Many species in Indonesia are among the most diverse in the World. However, it has been experiencing problems associated with reef decline, overfishing, and ocean pollution, just like the rest of the planet. Certainly, it was the case with Raja Ampat, one of the country’s most stunning and special places.
A total of roughly 18,000 square miles (46,000 km2) of Raja Ampat’s seas have been designated as the first shark and manta ray refuge in that region of the World, with nearly any activity that could harm these animals being prohibited. Conservation groups were ecstatic.
Since then, nature has returned spectacularly. Many unique and endangered marine animal species, including dugongs, blue whales, pygmy blue whales, dolphins, orcas, and countless others, now call Raja Ampat home [source].
Right now, Raja Ampat is widely regarded as having the World’s richest biodiversity for its ecosystem size, making it one of the best places to snorkel on Earth and one of the world’s most unique snorkeling sites. There is no more authentic type of snorkeling than this.
6. Chuuk Lagoon, Micronesia (WWII Ships & Planes)
During World War II, the Imperial Japanese Navy established a base in the Chuuk Lagoon in Micronesia. This base was the target of a major attack by the United States just over two years after the Pearl Harbor attack. About 300 planes were shot down in the conflict, and 60 ships were lost to the lagoon’s azure waters.
Also, all those air and sea vessels are still accessible. The preserved waters of Chuuk Lagoon have become one of the unique snorkeling sites in the World, providing visitors with a chance to swim beside authentic World War II relics.
Some 15 wrecks are close enough to the surface to allow for an unforgettable, eerie, and interesting experience for snorkelers. At the same time, the majority of the ships and planes are only accessible to scuba divers.
7. Champagne Reef, Dominica (Underwater Volcanoes)
Don’t like snorkeling in the cold because of the water temperature. Instead of swimming in a pool, why not warm up by swimming among active underwater volcanoes?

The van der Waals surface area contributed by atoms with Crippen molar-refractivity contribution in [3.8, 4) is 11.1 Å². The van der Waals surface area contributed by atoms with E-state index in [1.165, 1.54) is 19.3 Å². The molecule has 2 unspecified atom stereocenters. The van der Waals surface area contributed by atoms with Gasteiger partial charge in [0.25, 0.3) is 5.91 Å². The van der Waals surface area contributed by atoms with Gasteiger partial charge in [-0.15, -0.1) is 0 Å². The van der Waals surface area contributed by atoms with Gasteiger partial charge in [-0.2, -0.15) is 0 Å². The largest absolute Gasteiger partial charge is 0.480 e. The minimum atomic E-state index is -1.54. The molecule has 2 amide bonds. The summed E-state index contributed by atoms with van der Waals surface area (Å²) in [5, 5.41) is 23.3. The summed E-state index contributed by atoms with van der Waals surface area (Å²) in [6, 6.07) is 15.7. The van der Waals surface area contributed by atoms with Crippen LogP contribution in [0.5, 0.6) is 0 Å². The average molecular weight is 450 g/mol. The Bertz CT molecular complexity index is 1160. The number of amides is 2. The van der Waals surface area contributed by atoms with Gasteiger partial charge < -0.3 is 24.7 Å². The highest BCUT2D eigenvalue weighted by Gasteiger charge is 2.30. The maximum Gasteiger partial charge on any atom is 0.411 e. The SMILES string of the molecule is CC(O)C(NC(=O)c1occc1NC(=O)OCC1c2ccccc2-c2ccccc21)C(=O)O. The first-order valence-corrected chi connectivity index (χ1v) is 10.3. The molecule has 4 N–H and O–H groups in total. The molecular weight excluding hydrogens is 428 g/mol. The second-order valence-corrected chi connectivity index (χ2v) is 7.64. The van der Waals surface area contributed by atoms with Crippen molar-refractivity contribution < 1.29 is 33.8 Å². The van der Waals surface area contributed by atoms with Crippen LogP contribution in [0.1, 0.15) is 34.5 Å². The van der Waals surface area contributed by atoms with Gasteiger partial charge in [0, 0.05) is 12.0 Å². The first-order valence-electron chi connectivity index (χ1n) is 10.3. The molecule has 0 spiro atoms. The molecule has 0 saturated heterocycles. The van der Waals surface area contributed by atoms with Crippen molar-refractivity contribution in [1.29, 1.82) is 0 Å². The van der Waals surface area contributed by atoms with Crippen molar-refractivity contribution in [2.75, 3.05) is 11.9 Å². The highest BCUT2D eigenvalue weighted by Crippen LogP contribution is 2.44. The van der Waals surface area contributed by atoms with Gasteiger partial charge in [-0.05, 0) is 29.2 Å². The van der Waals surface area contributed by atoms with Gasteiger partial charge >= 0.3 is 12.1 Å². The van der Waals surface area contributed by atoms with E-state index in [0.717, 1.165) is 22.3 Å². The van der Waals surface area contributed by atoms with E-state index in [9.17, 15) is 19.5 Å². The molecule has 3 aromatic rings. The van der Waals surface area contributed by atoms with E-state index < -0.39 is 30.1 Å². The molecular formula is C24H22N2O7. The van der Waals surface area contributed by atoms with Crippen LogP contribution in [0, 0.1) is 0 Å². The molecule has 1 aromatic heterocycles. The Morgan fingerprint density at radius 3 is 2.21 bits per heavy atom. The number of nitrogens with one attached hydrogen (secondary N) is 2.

The geothermal activity on Champagne Reef, south of Pointe Michel on Dominica, is quite bubbly, yet it does not raise the water temperature to an unsafe level for snorkeling. Instead, it’s a lot of fun to dive into the warm water (over 80 degrees) and swim out over the reef, where you can feel the millions of tiny bubbles rising from the cracks in the rock below you. The reef got its name because snorkeling there feels like soaking in bubbly water, and Adventure in Blue has labeled it one of the “world’s most unique snorkeling sites” for a good reason.
In addition to the fascinating geothermal locations, a local expert can show you the best places to snorkel or dive to see the abundant marine life in the area.
(We recommend PH Whale Watch Dominica’s afternoon tour, which includes snorkeling at Champagne Reef and Scotts Head, as well as a visit to the hot springs at Bubble Beach.)
8. Churchill River, Manitoba, Canada (Beluga Whales)
One of the more interesting places to go snorkeling is the Churchill River in north-central Manitoba if you don’t mind a bit of a brisk swim.
Many thousands of stunning beluga whales, who spend the winter in Hudson Bay, migrate to the Churchill River as soon as the ice begins to melt in early July. They come to spend the summer here, and, like the manatees in Florida’s warmer waters, they frequently appear pleased to meet people.
Those who book a snorkeling excursion out of Churchill near the mouth of the river will be given an arctic-rated wetsuit, along with other cold-weather gear like insulated booties and a hood, but they should still dress warmly.
However, once you’ve gotten over the initial shock, you’ll be rewarded with beluga whales who are curious, clever, and sometimes even playful. If you do a barrel roll, they may try to imitate you and start playing. Whistle at them and see if you don’t get a happy response. In other words, it’s quite an adventure.
Snorkeling with such stunningly gorgeous and perceptive marine life in a normally inaccessible location is a once-in-a-lifetime opportunity. And thus, the Churchill River joins the ranks of the most extraordinary snorkeling destinations on the planet.
9. Riviera Maya, Mexico (Cenotes)
The Riviera Maya, located south of Cancun in Mexico, is an excellent destination for those needing warmer weather to complement their wonderful snorkeling adventures.
There are some of the most interesting places to go snorkeling in the World on the Riviera Maya since the entire Yucatan Peninsula, of which the Riviera Maya is a part, rests above gigantic subterranean aquafers. The water is usually clean enough for snorkeling; sometimes, it even winds through cave systems.
In reality, Mateo’s trip will take you to three separate cenotes in a single day.
Snorkeling among cave stalactites and stalagmites, schools of unusual cenote fish species, and ancient Mayan freshwater sources are all possible on guided snorkel expeditions to famous cenotes like Aktun Chen, Dos Ojos, or Gran Cenote (among many more).
10. Silver Bank, Dominican Republic (Humpback Whales)
If snorkeling with a school of whale sharks 40 feet long wasn’t overwhelming enough, try swimming with a pod of humpback whales 30 feet long and 50 feet tall in the Dominican Republic.